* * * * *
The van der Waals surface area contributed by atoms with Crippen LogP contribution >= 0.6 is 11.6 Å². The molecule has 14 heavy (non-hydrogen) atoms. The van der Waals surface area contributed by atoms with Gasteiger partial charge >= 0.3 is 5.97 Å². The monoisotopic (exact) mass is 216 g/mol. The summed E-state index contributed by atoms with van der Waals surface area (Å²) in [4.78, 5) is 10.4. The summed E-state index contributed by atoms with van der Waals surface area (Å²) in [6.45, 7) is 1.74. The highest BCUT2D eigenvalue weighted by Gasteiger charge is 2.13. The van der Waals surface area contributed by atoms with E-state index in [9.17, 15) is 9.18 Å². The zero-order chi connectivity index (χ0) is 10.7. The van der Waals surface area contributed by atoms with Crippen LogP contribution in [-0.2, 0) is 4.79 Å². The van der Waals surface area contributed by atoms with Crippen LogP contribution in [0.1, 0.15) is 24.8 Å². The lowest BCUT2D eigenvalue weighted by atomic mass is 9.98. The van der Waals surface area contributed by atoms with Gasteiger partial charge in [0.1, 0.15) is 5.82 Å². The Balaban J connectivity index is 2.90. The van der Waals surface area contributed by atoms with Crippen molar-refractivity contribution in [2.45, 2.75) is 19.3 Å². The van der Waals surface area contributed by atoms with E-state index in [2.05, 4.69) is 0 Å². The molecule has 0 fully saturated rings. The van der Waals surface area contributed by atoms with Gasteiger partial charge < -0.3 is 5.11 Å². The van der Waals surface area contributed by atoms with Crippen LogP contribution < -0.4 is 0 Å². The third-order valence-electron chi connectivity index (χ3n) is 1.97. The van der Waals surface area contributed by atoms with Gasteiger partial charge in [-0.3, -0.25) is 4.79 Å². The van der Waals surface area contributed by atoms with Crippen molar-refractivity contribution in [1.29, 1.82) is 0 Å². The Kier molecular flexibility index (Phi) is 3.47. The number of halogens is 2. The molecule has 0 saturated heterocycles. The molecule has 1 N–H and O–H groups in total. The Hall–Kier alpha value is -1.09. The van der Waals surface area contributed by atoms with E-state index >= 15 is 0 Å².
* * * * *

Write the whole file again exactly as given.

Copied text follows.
The van der Waals surface area contributed by atoms with Crippen LogP contribution >= 0.6 is 11.6 Å². The molecule has 14 heavy (non-hydrogen) atoms. The van der Waals surface area contributed by atoms with Gasteiger partial charge >= 0.3 is 5.97 Å². The monoisotopic (exact) mass is 216 g/mol. The summed E-state index contributed by atoms with van der Waals surface area (Å²) in [4.78, 5) is 10.4. The summed E-state index contributed by atoms with van der Waals surface area (Å²) in [6.45, 7) is 1.74. The highest BCUT2D eigenvalue weighted by Gasteiger charge is 2.13. The van der Waals surface area contributed by atoms with E-state index in [9.17, 15) is 9.18 Å². The zero-order chi connectivity index (χ0) is 10.7. The van der Waals surface area contributed by atoms with Crippen LogP contribution in [-0.2, 0) is 4.79 Å². The van der Waals surface area contributed by atoms with Crippen LogP contribution in [0.1, 0.15) is 24.8 Å². The lowest BCUT2D eigenvalue weighted by atomic mass is 9.98. The van der Waals surface area contributed by atoms with Gasteiger partial charge in [0.1, 0.15) is 5.82 Å². The Balaban J connectivity index is 2.90. The van der Waals surface area contributed by atoms with Crippen molar-refractivity contribution in [2.45, 2.75) is 19.3 Å². The van der Waals surface area contributed by atoms with E-state index in [2.05, 4.69) is 0 Å². The molecule has 0 fully saturated rings. The van der Waals surface area contributed by atoms with Gasteiger partial charge < -0.3 is 5.11 Å². The van der Waals surface area contributed by atoms with Crippen LogP contribution < -0.4 is 0 Å². The third-order valence-electron chi connectivity index (χ3n) is 1.97. The van der Waals surface area contributed by atoms with Gasteiger partial charge in [-0.3, -0.25) is 4.79 Å². The van der Waals surface area contributed by atoms with Crippen molar-refractivity contribution in [1.29, 1.82) is 0 Å². The Kier molecular flexibility index (Phi) is 3.47. The number of halogens is 2. The molecule has 0 saturated heterocycles. The molecule has 1 N–H and O–H groups in total. The Hall–Kier alpha value is -1.09. The van der Waals surface area contributed by atoms with E-state index >= 15 is 0 Å².